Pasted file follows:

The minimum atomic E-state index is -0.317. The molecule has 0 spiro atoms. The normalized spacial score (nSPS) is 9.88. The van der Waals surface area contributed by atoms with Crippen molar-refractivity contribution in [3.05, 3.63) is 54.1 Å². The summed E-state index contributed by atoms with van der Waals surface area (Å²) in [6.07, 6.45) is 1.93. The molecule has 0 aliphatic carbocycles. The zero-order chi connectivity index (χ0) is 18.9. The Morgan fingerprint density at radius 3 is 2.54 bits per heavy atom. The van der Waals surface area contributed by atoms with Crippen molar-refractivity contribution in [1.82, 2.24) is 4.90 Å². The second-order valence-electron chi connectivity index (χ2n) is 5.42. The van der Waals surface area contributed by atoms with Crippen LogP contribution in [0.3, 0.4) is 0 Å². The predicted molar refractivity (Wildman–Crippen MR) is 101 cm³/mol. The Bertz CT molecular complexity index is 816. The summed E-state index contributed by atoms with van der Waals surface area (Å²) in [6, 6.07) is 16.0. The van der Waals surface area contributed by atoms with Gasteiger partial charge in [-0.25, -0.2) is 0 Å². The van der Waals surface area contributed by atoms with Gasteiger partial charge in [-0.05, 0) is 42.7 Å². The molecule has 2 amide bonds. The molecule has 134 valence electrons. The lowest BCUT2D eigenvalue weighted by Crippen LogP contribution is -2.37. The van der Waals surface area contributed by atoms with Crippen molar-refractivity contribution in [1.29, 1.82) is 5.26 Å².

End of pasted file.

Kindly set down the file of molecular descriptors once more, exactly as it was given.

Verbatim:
The minimum atomic E-state index is -0.317. The molecule has 0 spiro atoms. The normalized spacial score (nSPS) is 9.88. The van der Waals surface area contributed by atoms with Crippen molar-refractivity contribution in [3.05, 3.63) is 54.1 Å². The summed E-state index contributed by atoms with van der Waals surface area (Å²) in [6.07, 6.45) is 1.93. The molecule has 0 aliphatic carbocycles. The zero-order chi connectivity index (χ0) is 18.9. The Morgan fingerprint density at radius 3 is 2.54 bits per heavy atom. The van der Waals surface area contributed by atoms with Crippen molar-refractivity contribution in [1.82, 2.24) is 4.90 Å². The second-order valence-electron chi connectivity index (χ2n) is 5.42. The van der Waals surface area contributed by atoms with Crippen LogP contribution in [0.3, 0.4) is 0 Å². The predicted molar refractivity (Wildman–Crippen MR) is 101 cm³/mol. The Bertz CT molecular complexity index is 816. The summed E-state index contributed by atoms with van der Waals surface area (Å²) in [6, 6.07) is 16.0. The van der Waals surface area contributed by atoms with Gasteiger partial charge in [-0.25, -0.2) is 0 Å². The van der Waals surface area contributed by atoms with Gasteiger partial charge in [-0.05, 0) is 42.7 Å². The molecule has 2 amide bonds. The molecule has 134 valence electrons. The lowest BCUT2D eigenvalue weighted by Crippen LogP contribution is -2.37. The van der Waals surface area contributed by atoms with Crippen molar-refractivity contribution in [1.29, 1.82) is 5.26 Å².